Pêcheries de Céphalopodes : outils pour gérer la ressource, préserver le recrutement et valoriser la production

2013 to 2015

English Channel Cephalopods (cuttlefish and squid) are among the most important resources of the Lower Normandy fishery. These stocks are not currently assessed regularly, which is necessary to define the conditions for sustainable exploitation. Among the inshore metiers, the trap fishery, although less destructive of the habitats than the trawling, knows the problem of the eggs fixed on the gear. The best possible value of these resources can also be obtained by optimizing their quality.

Team 2: Reproduction and development of aquatic organisms: evolution, adaptation, regulations

ATM LOCUS

2017 to 2018

Sex determination is a key physiological process of reproduction, essential to the life cycle. The Molluscs belong to the Lophotrochozoa, an important group of the Bilateria, poorly documented on this physiological mechanism.

This project aims to understand the sex determination in 2 Molluscs, the oyster Crassostrea gigas and the cuttlefish Sepia officinalis. These organisms are two species of economic importance, which exhibit very different life cycles and breeding patterns, reflecting the diversity of their phylum.

ATM LOCUS

2017 to 2018

Sex determination is a key physiological process of reproduction, essential to the life cycle. The Molluscs belong to the Lophotrochozoa, an important group of the Bilateria, poorly documented on this physiological mechanism.

This project aims to understand the sex determination in 2 Molluscs, the oyster Crassostrea gigas and the cuttlefish Sepia officinalis. These organisms are two species of economic importance, which exhibit very different life cycles and breeding patterns, reflecting the diversity of their phylum.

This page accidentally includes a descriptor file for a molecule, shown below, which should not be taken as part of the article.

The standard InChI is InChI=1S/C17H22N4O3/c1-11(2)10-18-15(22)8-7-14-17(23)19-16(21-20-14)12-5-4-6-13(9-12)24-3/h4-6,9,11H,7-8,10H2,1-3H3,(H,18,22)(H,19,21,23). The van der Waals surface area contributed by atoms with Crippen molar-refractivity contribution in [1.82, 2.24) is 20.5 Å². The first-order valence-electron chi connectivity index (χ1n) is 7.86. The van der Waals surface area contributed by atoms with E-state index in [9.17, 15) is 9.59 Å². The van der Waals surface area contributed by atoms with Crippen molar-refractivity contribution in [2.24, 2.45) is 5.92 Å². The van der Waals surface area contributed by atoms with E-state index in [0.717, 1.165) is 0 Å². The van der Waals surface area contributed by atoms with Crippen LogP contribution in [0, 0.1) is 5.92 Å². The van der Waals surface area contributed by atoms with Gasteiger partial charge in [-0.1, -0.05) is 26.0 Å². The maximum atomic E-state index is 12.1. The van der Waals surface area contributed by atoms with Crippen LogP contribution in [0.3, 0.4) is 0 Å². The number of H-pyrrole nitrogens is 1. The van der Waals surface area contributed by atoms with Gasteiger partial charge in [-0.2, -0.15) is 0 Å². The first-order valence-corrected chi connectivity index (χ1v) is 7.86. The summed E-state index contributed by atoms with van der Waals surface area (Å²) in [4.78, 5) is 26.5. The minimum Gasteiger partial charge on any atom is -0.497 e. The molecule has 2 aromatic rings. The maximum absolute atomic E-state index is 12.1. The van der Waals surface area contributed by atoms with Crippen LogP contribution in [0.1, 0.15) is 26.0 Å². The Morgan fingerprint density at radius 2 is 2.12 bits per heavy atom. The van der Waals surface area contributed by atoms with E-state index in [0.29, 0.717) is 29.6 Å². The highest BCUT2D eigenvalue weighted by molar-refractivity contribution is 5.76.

DEVO-LU puis LEDS

2016 to 2017

The objective of our project, taking place in two steps, is to test the role of the capsule of cuttlefish eggs in the light perception of the embryo. Actually, the influence of light on the development of aquatic organisms is not well known. Eggs of Sepia officinalis, laid in the tidal area, are protected from light by a black capsule. During the experimentation phase, three different photoperiods will be tested on two series of eggs, with and without capsule.

DEVO-LU puis LEDS

2016 to 2017

The objective of our project, taking place in two steps, is to test the role of the capsule of cuttlefish eggs in the light perception of the embryo. Actually, the influence of light on the development of aquatic organisms is not well known. Eggs of Sepia officinalis, laid in the tidal area, are protected from light by a black capsule. During the experimentation phase, three different photoperiods will be tested on two series of eggs, with and without capsule.

ATM SEPIOM

2015 to 2016

In cephalopod coleoid lineage, sepiids show an internal shell with two distinct parts: dorsal shield and phragmocone. Its mineral composition (aragonite) is well known but organic components, especially proteins, remain to be determined. We propose in this project to 1) identify the proteins  in organic fractions from dorsal shield and phragmocone 2) analyse gene expression of each part of shell sac (dorsal and ventral) and 3) determine if some identified components show similar enzymatic activities to those of other molluscs.